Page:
We held a Maker Faire at my institution this past weekend, and it was an amazing expression of artistic/technological creativity. There were around 300 makers, and several tens of thousands of visitors who had to the opportunity to learn how to solder, knit and pick locks; to ride on strange bicycle merry-go-rounds; to watch and hear neuronal activity in a cockroach’s leg; to listen to a light-triggered player piano play “Let It Be” while nearby an Edison phonograph from our collection played a popular song of a different age; to open a computer and see how it works. (And Tim O’Reilly visited the museum and called it “the Louvre of the industrial age!”) It was an inspiring experience.
A post on the Make blog rightly argued that one great thing about Maker Faire is the “relative mainstreaming we offer to creative weirdness:” that the silly things (the art car with the Billy the Basses that sing Gilbert and Sullivan) are as important as the serious science stuff, but in a different way. One power wheels racing hacker I talked to said that he learned all kinds of mechanical skills working on his little power wheels car. I think a willingness to find value at the fringes and in the everyday is also reflected in our museum practice. We have important steam engines; we also have Speak n Spells.
I’ve been thinking about the accessibility and visibility of kinds of technological activities–and in this context I mean accessible as in “readily understandable to a visitor.” A human-powered vehicle that shoots flames is pretty accessible in this sense. A Casio keyboard opened up for kids to learn how to rewire it to make strange noises is a little less accessible. A RepRap busily printing its own parts is much less so; it requires significant interpretation for a visitor to understand what it is and why it’s important. The emphasis at Maker Faire is on hardware, on what people can see and touch easily, without much prior experience or frame of reference. Software history and innovation is harder to display–which of course we’ve found in exhibit practice–what you show is not the thing (the code) but what it can do. But the code is important too. A lot of our museum practice, especially for cultural heritage technologists, is, in this sense, very inaccessible to the public. When I ran into some librarian colleagues, they talked about the player piano they had just seen and how one might catalogue player piano rolls and to what standard–this is the kind of work that LAM types do, but it’s work that’s not visible to visitors, and needs explanation (why do you care? why does it matter?). I’d like us to try harder to make our practice as museum types visible and accessible to the public.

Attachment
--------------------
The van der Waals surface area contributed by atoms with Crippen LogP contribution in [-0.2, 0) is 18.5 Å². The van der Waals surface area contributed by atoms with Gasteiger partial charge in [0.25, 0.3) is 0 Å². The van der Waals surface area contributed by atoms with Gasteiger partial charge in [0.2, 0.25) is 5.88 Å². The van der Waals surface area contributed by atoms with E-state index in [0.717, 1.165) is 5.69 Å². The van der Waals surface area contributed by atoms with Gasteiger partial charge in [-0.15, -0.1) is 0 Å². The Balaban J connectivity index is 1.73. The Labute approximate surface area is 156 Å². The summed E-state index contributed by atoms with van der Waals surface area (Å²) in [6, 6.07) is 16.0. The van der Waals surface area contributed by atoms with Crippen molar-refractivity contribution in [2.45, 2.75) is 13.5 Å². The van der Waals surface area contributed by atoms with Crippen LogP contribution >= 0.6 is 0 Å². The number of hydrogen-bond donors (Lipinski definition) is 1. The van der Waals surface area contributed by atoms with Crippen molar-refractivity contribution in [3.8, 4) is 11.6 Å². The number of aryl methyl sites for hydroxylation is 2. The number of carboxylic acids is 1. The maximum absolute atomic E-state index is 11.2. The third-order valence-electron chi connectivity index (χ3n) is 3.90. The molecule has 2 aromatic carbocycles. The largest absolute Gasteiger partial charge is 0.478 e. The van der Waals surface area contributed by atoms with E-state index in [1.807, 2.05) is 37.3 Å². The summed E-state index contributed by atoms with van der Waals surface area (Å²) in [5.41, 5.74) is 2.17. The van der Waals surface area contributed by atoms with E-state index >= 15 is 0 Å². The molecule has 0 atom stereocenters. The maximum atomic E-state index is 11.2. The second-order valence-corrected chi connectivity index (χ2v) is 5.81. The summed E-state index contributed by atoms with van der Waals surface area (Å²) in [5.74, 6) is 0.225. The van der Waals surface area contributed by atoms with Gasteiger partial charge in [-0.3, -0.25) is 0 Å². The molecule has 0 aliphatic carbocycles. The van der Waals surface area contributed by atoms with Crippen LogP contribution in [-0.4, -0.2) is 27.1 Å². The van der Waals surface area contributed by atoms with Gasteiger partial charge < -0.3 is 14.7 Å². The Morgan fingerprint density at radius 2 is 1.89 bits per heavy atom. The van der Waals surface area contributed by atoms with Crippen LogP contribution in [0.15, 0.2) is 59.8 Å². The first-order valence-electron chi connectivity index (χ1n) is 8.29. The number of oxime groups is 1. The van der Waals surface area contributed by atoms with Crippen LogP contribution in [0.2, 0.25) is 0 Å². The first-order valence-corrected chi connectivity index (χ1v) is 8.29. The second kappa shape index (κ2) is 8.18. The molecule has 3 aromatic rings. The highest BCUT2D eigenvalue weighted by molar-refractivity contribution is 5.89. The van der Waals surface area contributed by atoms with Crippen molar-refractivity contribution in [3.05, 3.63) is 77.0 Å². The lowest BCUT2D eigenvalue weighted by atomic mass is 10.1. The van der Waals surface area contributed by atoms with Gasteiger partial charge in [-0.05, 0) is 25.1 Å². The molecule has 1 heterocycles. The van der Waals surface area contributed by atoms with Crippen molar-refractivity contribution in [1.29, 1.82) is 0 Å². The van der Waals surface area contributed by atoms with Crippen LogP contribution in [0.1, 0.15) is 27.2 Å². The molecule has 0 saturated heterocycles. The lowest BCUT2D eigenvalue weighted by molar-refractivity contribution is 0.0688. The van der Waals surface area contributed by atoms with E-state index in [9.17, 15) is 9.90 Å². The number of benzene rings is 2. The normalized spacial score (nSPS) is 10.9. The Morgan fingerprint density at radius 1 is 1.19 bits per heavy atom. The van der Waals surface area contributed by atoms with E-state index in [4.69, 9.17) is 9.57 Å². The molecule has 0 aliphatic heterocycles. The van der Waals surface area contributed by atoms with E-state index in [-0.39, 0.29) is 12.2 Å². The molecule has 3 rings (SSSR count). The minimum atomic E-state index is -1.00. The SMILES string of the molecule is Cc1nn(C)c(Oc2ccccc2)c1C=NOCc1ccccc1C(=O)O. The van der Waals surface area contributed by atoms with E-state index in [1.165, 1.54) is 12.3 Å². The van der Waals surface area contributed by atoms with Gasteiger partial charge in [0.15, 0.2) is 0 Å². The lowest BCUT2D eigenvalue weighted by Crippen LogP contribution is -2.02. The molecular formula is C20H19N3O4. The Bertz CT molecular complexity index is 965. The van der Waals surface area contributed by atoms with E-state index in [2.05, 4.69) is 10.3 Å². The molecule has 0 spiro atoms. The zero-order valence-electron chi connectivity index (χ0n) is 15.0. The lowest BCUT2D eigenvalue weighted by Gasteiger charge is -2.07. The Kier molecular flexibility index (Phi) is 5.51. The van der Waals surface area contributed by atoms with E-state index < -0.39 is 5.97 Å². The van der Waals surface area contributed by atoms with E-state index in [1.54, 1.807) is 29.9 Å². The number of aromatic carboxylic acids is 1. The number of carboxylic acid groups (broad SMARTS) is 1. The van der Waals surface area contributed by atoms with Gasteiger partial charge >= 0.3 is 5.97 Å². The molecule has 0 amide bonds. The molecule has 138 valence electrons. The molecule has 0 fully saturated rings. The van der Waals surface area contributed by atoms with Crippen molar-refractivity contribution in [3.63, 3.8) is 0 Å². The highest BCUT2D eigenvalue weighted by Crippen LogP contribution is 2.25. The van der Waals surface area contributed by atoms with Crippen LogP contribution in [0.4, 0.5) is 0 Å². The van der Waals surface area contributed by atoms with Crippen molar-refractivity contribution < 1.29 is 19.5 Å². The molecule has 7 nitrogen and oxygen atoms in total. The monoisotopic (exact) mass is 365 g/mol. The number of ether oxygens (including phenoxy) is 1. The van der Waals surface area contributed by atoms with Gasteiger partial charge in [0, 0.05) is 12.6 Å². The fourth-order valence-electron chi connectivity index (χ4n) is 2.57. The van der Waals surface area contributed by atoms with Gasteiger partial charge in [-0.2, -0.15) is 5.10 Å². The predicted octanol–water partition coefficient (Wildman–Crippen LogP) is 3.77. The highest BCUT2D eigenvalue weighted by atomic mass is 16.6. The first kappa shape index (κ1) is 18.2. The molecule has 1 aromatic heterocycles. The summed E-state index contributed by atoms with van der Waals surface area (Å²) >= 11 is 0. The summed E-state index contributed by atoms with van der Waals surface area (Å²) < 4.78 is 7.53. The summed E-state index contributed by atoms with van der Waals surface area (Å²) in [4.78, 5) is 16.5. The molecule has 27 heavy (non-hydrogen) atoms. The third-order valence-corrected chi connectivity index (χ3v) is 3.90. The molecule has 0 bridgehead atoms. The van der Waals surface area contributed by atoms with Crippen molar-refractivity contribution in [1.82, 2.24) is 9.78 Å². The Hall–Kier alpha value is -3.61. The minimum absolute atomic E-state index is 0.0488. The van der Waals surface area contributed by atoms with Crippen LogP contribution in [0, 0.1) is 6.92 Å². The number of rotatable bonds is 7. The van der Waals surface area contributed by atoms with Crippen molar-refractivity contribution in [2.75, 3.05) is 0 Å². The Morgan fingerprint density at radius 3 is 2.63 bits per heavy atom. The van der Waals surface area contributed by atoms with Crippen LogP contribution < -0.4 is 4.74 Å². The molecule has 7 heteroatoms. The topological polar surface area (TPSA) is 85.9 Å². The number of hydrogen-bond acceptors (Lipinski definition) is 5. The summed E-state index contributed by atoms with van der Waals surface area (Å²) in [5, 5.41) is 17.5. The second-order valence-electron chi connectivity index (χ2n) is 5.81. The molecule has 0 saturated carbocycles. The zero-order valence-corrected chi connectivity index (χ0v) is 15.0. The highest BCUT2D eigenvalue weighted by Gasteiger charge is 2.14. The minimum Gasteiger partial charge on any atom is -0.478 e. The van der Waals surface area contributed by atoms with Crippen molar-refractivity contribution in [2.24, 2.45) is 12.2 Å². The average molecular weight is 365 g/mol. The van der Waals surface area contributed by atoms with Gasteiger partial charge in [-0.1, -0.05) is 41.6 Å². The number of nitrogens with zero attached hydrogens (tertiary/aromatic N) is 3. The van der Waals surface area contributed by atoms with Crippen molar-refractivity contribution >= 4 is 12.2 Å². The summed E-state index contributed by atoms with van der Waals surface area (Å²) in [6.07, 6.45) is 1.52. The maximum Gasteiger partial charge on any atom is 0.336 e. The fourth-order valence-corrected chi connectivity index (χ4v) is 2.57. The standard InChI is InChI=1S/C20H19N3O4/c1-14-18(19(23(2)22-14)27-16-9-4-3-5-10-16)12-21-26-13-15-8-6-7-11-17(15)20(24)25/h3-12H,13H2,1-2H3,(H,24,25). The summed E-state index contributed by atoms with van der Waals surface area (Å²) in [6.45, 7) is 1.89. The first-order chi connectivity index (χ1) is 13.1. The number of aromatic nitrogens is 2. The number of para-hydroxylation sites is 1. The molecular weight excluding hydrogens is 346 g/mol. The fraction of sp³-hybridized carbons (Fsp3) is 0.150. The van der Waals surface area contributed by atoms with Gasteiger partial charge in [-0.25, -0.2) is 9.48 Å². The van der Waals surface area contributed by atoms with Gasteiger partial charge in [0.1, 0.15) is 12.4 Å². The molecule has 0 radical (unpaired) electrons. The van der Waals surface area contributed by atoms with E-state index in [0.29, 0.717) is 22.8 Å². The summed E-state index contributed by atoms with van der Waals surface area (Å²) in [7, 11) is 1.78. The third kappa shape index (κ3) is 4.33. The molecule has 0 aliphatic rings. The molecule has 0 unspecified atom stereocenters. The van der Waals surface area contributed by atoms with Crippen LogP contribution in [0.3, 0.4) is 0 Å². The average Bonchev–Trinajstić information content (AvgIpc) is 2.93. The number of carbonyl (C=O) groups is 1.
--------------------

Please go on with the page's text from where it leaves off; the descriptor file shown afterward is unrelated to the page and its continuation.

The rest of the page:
It’s been instructive to prepare for and experience Maker Faire while watching the development of One Week One Tool, the NEH Summer Institute at CHNM where folks created a digital humanities tool in one week. The process of doing software development in the digital humanities was as important as the eventual tool. I found the fact that they were doing the work in public (though keeping the tool a secret) inspiring, helping to throw open what digital humanities might be by showing how it’s done.
Throughout Maker Faire I was waiting for a stranger to ask me, “What do you make?” I make history. Let’s show everyone how it’s done, and how the public can be makers of history too.